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Occurs in Pinal County.

Chemical Formula: Al2O3

Specific Gravity: 3.95-4.10

Luster: Adamantine

Hardness: 9

Corundum is a hard and durable mineral that can occur in a variety of colors. Gem-quality corundum includes rubies (red) and sapphires (all other colors).

Next Pinal County mineral: Covellite

A Versatile Gemstone and Geological Marvel

The beauty and versatility of corundum are captivating.

It is a mineral that has left an indelible mark on human history and holds great geological significance. Corundum is renowned for its hardness, durability, and diverse colors, making it one of the most valuable and sought-after gemstones in the world.

Geological Origins of Corundum

Corundum is a crystalline form of aluminum oxide (Al2O3) and is one of the naturally occurring oxides of aluminum. Its name is derived from the Sanskrit word “kuruvinda,” which means “ruby.” Corundum forms in a variety of geological settings and is typically found in metamorphic, igneous, and sedimentary rocks.

Metamorphic rocks, such as gneiss and schist, are common hosts for corundum. These rocks undergo high-pressure and temperature conditions, causing the transformation of aluminum-rich minerals, such as aluminum silicates, into corundum crystals.

Corundum can also form in igneous rocks, particularly in aluminum-rich magmas. When these magmas cool and solidify, corundum can crystallize within them. However, most igneous corundum deposits are relatively small and not commercially viable as gemstone sources.

Sedimentary corundum deposits occur when corundum-bearing rocks are weathered and eroded, and the corundum crystals are transported and deposited in sedimentary environments.

Properties and Identification of Corundum

Corundum’s unique properties make it a highly desirable gemstone and an important industrial material. It is renowned for its remarkable hardness, ranking 9 on the Mohs scale. Only diamond, with a Mohs hardness of 10, is harder than corundum, making it an ideal material for cutting and grinding other minerals.

The mineral exhibits a hexagonal crystal system and typically forms prismatic or tabular crystals. However, corundum is also found in granular, massive, or cryptocrystalline forms. Its transparency ranges from transparent to opaque, and its luster is vitreous to adamantine, giving it a brilliant sparkle.

Corundum is known for its wide range of colors, which are due to trace elements present during its formation. Red corundum is known as ruby, while all other colors of corundum are considered sapphires. Blue sapphire is the most popular and well-known variety, but sapphires can also be found in shades of yellow, pink, green, purple, and even colorless.

Historical and Cultural Significance of Corundum

Corundum has a storied history of cultural significance and mystical associations. Its red variety, ruby, has long been associated with passion, love, and power. Ancient cultures believed that rubies bestowed protection and strength upon their wearers, making them highly valued as talismans and symbols of nobility and royalty.

In many cultures, sapphires have also been revered for their beauty and supposed mystical properties. Blue sapphires, in particular, have been associated with truth, fidelity, and divine blessings. In ancient times, sapphires were believed to have the power to protect the wearer from harm and attract divine favor.

The allure of corundum’s colors and exceptional hardness have led to its use in royal and ceremonial jewelry throughout history. Crown jewels, tiaras, and other regal ornaments often feature rubies and sapphires as symbols of power and prestige.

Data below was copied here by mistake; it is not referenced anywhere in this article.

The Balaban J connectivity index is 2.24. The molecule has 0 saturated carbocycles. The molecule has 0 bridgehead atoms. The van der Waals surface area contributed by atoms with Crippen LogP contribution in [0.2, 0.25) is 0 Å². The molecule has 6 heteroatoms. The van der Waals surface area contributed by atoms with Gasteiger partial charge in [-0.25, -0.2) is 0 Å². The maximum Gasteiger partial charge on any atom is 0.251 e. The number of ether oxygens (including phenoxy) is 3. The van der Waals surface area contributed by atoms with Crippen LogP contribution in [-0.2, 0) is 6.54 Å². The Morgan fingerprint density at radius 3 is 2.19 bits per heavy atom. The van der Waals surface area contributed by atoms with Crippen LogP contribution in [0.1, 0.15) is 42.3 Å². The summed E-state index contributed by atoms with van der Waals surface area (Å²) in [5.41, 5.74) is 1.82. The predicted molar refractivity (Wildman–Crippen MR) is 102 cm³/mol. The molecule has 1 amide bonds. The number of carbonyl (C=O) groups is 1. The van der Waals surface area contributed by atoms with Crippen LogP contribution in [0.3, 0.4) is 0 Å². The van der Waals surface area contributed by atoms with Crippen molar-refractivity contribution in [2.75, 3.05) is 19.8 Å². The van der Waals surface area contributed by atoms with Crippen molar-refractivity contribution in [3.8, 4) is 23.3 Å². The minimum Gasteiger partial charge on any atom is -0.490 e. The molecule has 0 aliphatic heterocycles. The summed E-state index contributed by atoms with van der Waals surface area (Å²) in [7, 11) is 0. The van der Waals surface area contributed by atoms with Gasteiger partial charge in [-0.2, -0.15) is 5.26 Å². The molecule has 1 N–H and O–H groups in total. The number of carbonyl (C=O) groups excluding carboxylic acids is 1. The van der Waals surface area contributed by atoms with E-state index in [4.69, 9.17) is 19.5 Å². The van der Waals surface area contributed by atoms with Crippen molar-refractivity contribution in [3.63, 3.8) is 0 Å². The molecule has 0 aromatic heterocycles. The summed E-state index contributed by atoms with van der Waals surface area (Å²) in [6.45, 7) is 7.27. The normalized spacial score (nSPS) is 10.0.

Industrial Applications of Corundum

Corundum’s hardness and resistance to abrasion make it invaluable for industrial applications. The mineral is used as an abrasive material in products such as sandpaper, grinding wheels, and cutting tools. Its abrasive properties are particularly useful for shaping and finishing hard materials like metals, ceramics, and glass.

Transparent varieties of corundum are also used in optical applications. Due to its excellent transparency and high refractive index, sapphire is utilized in laser windows, watch crystals, camera lenses, and various other optical components.

Corundum Mining

Corundum is mined around the world. Large-scale corundum deposits are often associated with metamorphic rocks in mountainous regions. India, Sri Lanka, and Myanmar (formerly Burma) have historically been major sources of gem-quality rubies and sapphires.

In some areas, streams beds area major source of corundum that has eroded from rocks along the waterway.

Australia is renowned for its sapphire deposits, with New South Wales being a significant producer. Madagascar, Tanzania, and Thailand are other notable sources of gem-quality sapphires.

Synthetic Corundum

Advancements in technology have led to the production of synthetic corundum, which possesses the same chemical and physical properties as natural corundum. Synthetic corundum, also known as lab-created or cultured corundum, is produced in controlled laboratory environments using various methods, including flame fusion and the Verneuil process.

Synthetic corundum is widely used in industrial applications, particularly as abrasives and in the electronics industry. In the gem market, synthetic sapphires are often used as affordable alternatives to natural sapphires.


Corundum, with its geological and cultural significance, is a gemstone of timeless allure and versatility. From the vibrant red of rubies to the captivating blue of sapphires, corundum’s colors have captivated civilizations throughout history. Its exceptional hardness and brilliance have made it a prized gemstone for jewelry and regal adornments, while its industrial applications have proven invaluable in shaping and finishing various materials.

Hardness 9 Corundom